Miami Cop Used Police Database to Steal Identities, Get Fake Tax Refunds


And everybody's still upset about Facebook wanting to sell you stuff

In the midst of revelations of NSA's ferreting away loads of personal information and metadata about Americans, those who were apathetic about the whole scandal turned to the typical "I have nothing to hide" argument. I noted why folks should be concerned anyway in a piece a few months ago that was reprinted in our October issue. In short, one reason even the totally innocent should worry about who is collecting their data is because even people in position of authority may have dangerous plans that have nothing to do with their job duties.

Case in point: A Miami officer used a police database to steal the identities of 1,000 people in order to engage in tax fraud. From the Miami Herald:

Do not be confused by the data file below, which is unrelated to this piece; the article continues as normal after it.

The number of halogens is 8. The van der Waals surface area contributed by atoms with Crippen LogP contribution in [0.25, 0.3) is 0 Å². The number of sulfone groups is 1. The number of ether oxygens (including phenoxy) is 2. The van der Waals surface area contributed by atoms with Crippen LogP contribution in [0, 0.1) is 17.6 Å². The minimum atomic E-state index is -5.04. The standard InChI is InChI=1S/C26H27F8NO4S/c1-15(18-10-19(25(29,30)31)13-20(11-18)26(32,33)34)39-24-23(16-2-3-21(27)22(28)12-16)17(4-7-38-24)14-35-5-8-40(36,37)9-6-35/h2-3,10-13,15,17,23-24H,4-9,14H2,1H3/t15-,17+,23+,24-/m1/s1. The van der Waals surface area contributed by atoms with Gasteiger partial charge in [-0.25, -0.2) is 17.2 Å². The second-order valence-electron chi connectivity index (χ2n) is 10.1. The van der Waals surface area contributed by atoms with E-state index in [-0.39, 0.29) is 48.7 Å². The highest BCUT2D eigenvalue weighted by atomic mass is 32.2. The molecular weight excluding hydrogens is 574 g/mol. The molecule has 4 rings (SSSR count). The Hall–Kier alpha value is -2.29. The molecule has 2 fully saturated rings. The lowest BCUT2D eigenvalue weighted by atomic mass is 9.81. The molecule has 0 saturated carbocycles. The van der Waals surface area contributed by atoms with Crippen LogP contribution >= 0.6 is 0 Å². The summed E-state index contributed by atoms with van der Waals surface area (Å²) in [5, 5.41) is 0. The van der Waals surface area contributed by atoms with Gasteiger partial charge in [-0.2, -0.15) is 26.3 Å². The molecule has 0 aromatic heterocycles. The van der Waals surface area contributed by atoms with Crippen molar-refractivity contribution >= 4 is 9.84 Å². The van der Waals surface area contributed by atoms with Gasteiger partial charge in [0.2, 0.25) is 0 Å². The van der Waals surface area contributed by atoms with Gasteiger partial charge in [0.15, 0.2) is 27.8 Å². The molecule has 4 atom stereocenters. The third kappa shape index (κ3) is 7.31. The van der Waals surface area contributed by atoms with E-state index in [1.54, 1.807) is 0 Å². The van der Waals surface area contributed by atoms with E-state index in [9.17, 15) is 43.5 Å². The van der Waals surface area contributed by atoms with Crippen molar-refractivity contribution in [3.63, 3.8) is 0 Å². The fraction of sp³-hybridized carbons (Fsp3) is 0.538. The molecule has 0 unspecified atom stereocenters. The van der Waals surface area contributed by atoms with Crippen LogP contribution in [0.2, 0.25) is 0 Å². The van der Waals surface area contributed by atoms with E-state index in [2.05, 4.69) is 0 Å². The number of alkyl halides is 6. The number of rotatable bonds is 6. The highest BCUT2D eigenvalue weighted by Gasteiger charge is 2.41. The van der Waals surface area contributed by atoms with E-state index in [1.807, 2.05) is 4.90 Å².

A Miami cop who stole 1,000 identities from a police database to score fraudulent income-tax refunds was found guilty in federal court Thursday.

Malinsky Bazile, 28, collected about $140,000 from the scam in 2011-12.

Bazile, who joined the Miami Police Department in 2008, was immediately taken into custody while he awaits sentencing.

No, it's not the NSA, but it's an important reminder that we don't have control over which government officials see private information about us, but government officials are no more immune to using that information for corrupt purposes than private hackers.

Follow this story and more at Reason 24/7.

Spice up your blog or Website with Reason 24/7 news and Reason articles. You can get the widgets here. If you have a story that would be of interest to Reason's readers please let us know by emailing the 24/7 crew at 24_7@reason.com, or tweet us stories at @reason247.